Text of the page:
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Outward/Homeward Bound

[ Roud 1104 , 18905 ; Ballad Index Hugi541 ; VWML RoudFS/S157339 , RVW2/3/101 , SBG/1/2/305 ; Bodleian Roud 1104 ; trad.]

Ralph Vaughan Williams collected Homeward Bound in January 1905 from Mrs Betty Howard of King's Lynn, Norfolk [VWML RVW2/3/101] . Roy Palmer included this version in 1983 in his book Folk Songs collected by Ralph Vaughan Williams and Alan Helsdon did it in 2014 in his digital book Vaughan Williams in Norfolk. Palmer noted:

“In sailing ship days this song was a prime favourite, and was sung all the world over”, wrote Captain W.B. Whall (Sea Songs and Shanties, 1910, p. 5). The name of the docks mentioned varies with the home port of the vessel, but the Dog and Bell public house remains constant. This is one of the very few shanties to have been printed on broadsides. Unusually, too, for a shanty, this version was sung by a woman, Mrs Betty Howard.

The Ian Campbell Folk Group sang Homeward Bound on their 1963 album This Is the Ian Campbell Folk Group.

Cyril Tawney sang Outward Bound in 1963 on his Argo album A Mayflower Garland. He noted:

This ditty from the days of sail says much the same as the modern American song Nobody Needs You When You're Down and Out. At the end of a voyage a sailor was a comparatively wealthy man in a seaport and friends were easy to come by, friends who steadily evaporated as the ‘chink’ disappeared. Soon it was time to “go to sea for more”, a situation so common that in time the phrase ‘outward bound’ actually came to mean ‘broke’ among sailors.

Our version here was collected by the Rec. S. Baring-Gould from Will Huggins of Lydford, Devon [VWML SBG/1/2/305] .

John Faulkner sang Outward Bound in 1966 on the Critic Group's Argo album Sweet Thames Flow Softly.

Ewan MacColl sang Homeward Bound in 1966 on his Topic album The Manchester Angel. This track was also included in 1998 on the Topic anthology of traditional songs of sailors, ships and the sea, Round Cape Horn, and in 2003 on MacColl's compilation The Definitive Collection. MacColl commented in his album's liner notes:

This wry and down-to-earth appraisal of the sailor’s status ashore is, in its own way, a model of the English protest song. In the last days of sail it was used both as a shanty and as a forebitter.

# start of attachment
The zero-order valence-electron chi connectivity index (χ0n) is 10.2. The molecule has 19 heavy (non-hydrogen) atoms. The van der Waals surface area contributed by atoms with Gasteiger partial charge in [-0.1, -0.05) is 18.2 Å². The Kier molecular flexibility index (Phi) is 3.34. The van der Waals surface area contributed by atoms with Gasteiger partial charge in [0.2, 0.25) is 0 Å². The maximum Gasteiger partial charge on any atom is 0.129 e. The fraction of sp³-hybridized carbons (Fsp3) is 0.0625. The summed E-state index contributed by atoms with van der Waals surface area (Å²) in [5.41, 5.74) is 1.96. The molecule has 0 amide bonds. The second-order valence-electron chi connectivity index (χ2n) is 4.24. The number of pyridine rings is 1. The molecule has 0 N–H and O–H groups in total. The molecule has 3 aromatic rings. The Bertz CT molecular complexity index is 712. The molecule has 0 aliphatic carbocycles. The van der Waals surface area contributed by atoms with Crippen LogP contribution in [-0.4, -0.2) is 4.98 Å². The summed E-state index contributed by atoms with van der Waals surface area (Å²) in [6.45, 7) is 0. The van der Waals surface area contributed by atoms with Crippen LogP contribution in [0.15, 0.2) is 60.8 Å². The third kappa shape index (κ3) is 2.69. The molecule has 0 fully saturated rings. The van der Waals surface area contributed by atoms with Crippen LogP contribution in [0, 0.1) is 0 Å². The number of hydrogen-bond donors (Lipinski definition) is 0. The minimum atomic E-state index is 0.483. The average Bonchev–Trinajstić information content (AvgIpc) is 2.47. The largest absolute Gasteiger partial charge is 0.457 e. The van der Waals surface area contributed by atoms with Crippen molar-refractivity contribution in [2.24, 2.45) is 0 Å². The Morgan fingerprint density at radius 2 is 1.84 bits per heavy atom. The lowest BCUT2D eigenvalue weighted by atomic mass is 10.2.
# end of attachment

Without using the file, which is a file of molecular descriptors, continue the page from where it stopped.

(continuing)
Danny Spooner sang both Outward Bound and Homeward Bound on his 1988 album We'll Either Bend or Break 'Er.

Frank Kidson printed the tune of Outward Bound, “picked up from sailors by Mr Charles Lolley” together with words from a broadside in his 1981 book Traditional Tunes. [VWML RoudFS/S157339] . Pete Coe sang this version in 2014 on his and Alice Jones's album of songs published by Kidson, The Search for Five Finger Frank.

Lyrics

Mrs Betty Howard sings Homeward Bound

To Liverpool Docks we bid adieu,
To Suke and Sall and Kitty too.
Our anchor's weighed, our sails unfurled;
We're bound to cross the wat'ry world.

Chorus (after each verse):
Don't you see we're homeward bound?
Don't you see we're homeward bound?

And when our three years they are out,
'Tis jolly near time we went about.
And when we're home and once more free
O won't we have a jolly spree?

The wind blows from the east-nor-east;
Our ship will sail ten knots at least.
The purser will our wants supply,
So while we live we'll never say die.

And should we touch at Malabar
Or any other port so far,
the purser he will tip the chink
And just like fishes we will drink.

And now we're hauled into the docks
When the pretty girls they come in flocks,
and one unto the other will say,
“Here comes Jack with his three years' pay.”

When we arrive at the Dog and Bell,
The very best liquor they do sell.
In comes the landlord with a smile,
Saying, “Drink up lads! It's worth your while.”

Now your money is well-nigh spent,
There's none to be borrowed, none to be lent;
In comes the landlord with a frown,
“Get up, my lad, let Bill sit down.”

Cyril Tawney sings Outward Bound

To Katherines Dock I bid farewell,
To charming Sue and lovely Nell,
With our anchor heaved and our sails all furled
We are bound to cross the watery world,
    For the seas we're outward bound,
    For the seas we're outward bound.

The wind blew hard, the wind blew east,
Our good ship sailed nine knots at least.
And at the spaniards we let fly,
While we have grog we'lle never say day.
    For the seas we're outward bound,
    For the seas we're outward bound.

When we returned to London docks